Apple usually draws out the bull in analysts, but one firm is predicting destruction for the company. In fact, the $60 per share price target set by the German investment bank is so low that some of you are probably wondering if that’s a typo. No, it isn’t.
Apple Insider‘s Neil Hughes reported on the research note from analyst Adnaan Ahmad of Berenberg Bank. His biggest problem regarding Apple is its reliance on iPhone sales—an issue that was raised by BGC analysts not too long ago, although even at that time, the firm’s price target for Apple was over $100 a share.
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In all fairness, Apple does get 70% of its sales and 85% of its operating profits from the iPhone. Because of the company’s hefty size, the analyst thinks it will stumble as the law of large numbers catches up with it.
Any hope in Apple’s future products?
Ahmad believes the accelerated replacement cycle of the smartphone will slow down, resulting in negative growth for Apple’s iPhone volumes. He also thinks there’s a limit to just how much of the high end smartphone market Apple will ever be able to take and predicts that the company is going to have to slash its price premium gradually. He notes that Apple has already done this with the iPod, the iPad and the Mac.
Apple is preparing to launch the Apple Watch in a couple of months, but Ahmad doesn’t expect much from the smartwatch. However, he’s a big fan of the idea that Apple might build a car. He echoed the same worn-out suggestion we’ve heard so many times before: Apple should buy Tesla.
Again, a Tesla acquisition seems unlikely from any angle, as does the idea of an Apple car actually landing on the market one day.
Apple price target upped by Stifel
On the bullish side, Stifel analysts actually increased their bullish price target for Apple from $130 to $150 per share this week. They think investors will respond positively when management reveals their capital return plans going forward, which they are expected to do in April with the company’s next earnings report.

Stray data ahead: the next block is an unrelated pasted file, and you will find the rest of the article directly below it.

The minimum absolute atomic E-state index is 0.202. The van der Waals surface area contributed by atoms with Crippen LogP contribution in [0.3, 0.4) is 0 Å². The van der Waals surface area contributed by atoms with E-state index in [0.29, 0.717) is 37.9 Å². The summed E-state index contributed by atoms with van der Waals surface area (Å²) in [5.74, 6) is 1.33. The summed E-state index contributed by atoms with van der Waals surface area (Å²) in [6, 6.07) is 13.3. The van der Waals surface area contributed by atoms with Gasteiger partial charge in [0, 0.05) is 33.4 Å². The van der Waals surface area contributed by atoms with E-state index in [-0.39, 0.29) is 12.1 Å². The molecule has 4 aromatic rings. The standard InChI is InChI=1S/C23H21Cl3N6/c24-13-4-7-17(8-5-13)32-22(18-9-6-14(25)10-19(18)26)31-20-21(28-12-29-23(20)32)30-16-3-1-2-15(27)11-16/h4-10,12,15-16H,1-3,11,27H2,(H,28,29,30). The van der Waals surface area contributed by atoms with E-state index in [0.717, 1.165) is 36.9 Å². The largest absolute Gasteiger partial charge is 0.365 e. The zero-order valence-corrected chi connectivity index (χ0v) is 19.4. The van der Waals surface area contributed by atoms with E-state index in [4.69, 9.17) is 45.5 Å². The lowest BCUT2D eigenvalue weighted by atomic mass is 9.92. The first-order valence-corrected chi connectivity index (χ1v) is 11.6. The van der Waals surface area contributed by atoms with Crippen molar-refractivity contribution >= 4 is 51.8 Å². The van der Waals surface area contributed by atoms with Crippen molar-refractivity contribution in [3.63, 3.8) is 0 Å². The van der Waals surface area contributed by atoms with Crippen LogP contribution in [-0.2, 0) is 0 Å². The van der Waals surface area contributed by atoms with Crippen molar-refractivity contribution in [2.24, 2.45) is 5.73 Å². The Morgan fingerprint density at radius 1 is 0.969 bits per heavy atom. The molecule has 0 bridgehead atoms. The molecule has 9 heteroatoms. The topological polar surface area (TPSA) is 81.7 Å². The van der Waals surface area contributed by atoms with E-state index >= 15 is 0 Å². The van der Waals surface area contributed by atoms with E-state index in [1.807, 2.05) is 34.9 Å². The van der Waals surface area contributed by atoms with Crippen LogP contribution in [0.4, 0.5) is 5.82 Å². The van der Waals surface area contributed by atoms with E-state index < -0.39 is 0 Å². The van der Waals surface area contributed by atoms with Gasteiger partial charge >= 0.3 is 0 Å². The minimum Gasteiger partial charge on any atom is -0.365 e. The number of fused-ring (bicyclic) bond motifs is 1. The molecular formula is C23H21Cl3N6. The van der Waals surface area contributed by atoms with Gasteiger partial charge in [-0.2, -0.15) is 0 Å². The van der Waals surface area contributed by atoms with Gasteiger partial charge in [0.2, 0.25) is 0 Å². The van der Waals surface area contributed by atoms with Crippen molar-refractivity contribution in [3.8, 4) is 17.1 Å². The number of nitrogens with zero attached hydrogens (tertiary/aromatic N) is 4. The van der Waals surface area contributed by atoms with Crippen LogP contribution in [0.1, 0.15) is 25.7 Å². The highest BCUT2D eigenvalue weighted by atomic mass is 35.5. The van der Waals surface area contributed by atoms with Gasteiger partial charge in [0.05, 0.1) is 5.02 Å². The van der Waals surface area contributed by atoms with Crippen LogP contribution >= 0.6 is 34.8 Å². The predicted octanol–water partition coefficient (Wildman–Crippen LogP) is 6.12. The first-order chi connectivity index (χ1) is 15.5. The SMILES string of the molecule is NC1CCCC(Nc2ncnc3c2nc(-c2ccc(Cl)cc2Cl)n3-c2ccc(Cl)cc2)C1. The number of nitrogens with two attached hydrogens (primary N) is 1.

Stifel analyst Aaron Rakers and his team expect Apple to announced a capital return program of at least $150 billion, including a dividend that’s greater than 25%. They note that the company’s free cash flow has been over $40 billion for the last 13 quarters. Also Apple issued new debt recently, which could be used to fund share repurchases and dividends.
The Stifel team notes that Apple has returned 78% of its free cash flow since management began their capital return program in September 2012. The company has trimmed its share count by 11.4% since then and continued an annualized dividend payout of between $10 billion and $11 billion. Additionally, Apple upped its dividend per share payout 15% in 2013 and 8% in 2014. In their view, Apple can comfortably up its dividend to between $13.5 billion and $14 billion per annum, which would be between $2.30 and $2.40 per share or a 1.8% dividend yield.
Apple may disappoint on capital return plans
Not everyone has such high hopes for Apple’s capital return plan, however, as Forbes contributor Chunk Jones thinks investors will be disappointed. He thinks Apple will up its dividend by 6% to 9%, and the reason he thinks it will be so low is because of the compounding impact of continually raising the dividend each year.
Of course Apple is limited in terms of how much capital it can return because so much of its cash is overseas. Jones points to comments made by UBS analyst Steven Milunovich, who suggested that Apple might keep the amount of its share repurchase plan small with a shorter time frame than in past announcements. The reason for this is because lawmakers have been discussing tax cuts on profits made overseas.
As a result, it does seem likely that Wall Street will be disappointed because the amount of share buybacks Apple is planning might not be as high as investors would like.
As of this writing, shares of Apple were up by 1.3% to $130.46 per share, still hovering close to the recent record highs in the $130s.